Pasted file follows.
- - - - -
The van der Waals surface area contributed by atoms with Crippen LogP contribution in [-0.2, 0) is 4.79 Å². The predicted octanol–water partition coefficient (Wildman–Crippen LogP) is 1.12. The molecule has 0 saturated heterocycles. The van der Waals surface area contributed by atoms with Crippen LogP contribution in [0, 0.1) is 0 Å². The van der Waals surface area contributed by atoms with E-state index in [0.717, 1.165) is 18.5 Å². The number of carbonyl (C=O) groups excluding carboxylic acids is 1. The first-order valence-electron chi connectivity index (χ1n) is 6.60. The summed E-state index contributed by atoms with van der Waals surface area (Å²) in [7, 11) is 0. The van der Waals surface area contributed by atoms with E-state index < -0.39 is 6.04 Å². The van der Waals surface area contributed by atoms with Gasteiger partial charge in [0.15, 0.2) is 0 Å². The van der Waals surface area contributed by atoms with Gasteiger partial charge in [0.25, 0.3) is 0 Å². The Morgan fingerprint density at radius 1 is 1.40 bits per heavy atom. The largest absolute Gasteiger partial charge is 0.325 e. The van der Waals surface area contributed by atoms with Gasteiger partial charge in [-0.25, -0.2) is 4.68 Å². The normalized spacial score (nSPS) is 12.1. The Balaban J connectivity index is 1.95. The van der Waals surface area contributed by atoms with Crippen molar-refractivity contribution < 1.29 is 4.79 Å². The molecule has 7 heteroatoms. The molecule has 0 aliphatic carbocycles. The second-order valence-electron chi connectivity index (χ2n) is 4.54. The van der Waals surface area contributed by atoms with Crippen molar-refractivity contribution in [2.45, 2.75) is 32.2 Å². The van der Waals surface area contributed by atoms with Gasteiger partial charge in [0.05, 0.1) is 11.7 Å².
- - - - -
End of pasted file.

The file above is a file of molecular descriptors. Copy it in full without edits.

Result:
The van der Waals surface area contributed by atoms with Crippen LogP contribution in [-0.2, 0) is 4.79 Å². The predicted octanol–water partition coefficient (Wildman–Crippen LogP) is 1.12. The molecule has 0 saturated heterocycles. The van der Waals surface area contributed by atoms with Crippen LogP contribution in [0, 0.1) is 0 Å². The van der Waals surface area contributed by atoms with E-state index in [0.717, 1.165) is 18.5 Å². The number of carbonyl (C=O) groups excluding carboxylic acids is 1. The first-order valence-electron chi connectivity index (χ1n) is 6.60. The summed E-state index contributed by atoms with van der Waals surface area (Å²) in [7, 11) is 0. The van der Waals surface area contributed by atoms with E-state index < -0.39 is 6.04 Å². The van der Waals surface area contributed by atoms with Gasteiger partial charge in [0.15, 0.2) is 0 Å². The van der Waals surface area contributed by atoms with Gasteiger partial charge in [0.25, 0.3) is 0 Å². The Morgan fingerprint density at radius 1 is 1.40 bits per heavy atom. The largest absolute Gasteiger partial charge is 0.325 e. The van der Waals surface area contributed by atoms with Gasteiger partial charge in [-0.25, -0.2) is 4.68 Å². The normalized spacial score (nSPS) is 12.1. The Balaban J connectivity index is 1.95. The van der Waals surface area contributed by atoms with Crippen molar-refractivity contribution < 1.29 is 4.79 Å². The molecule has 7 heteroatoms. The molecule has 0 aliphatic carbocycles. The second-order valence-electron chi connectivity index (χ2n) is 4.54. The van der Waals surface area contributed by atoms with Crippen molar-refractivity contribution in [2.45, 2.75) is 32.2 Å². The van der Waals surface area contributed by atoms with Gasteiger partial charge in [0.05, 0.1) is 11.7 Å².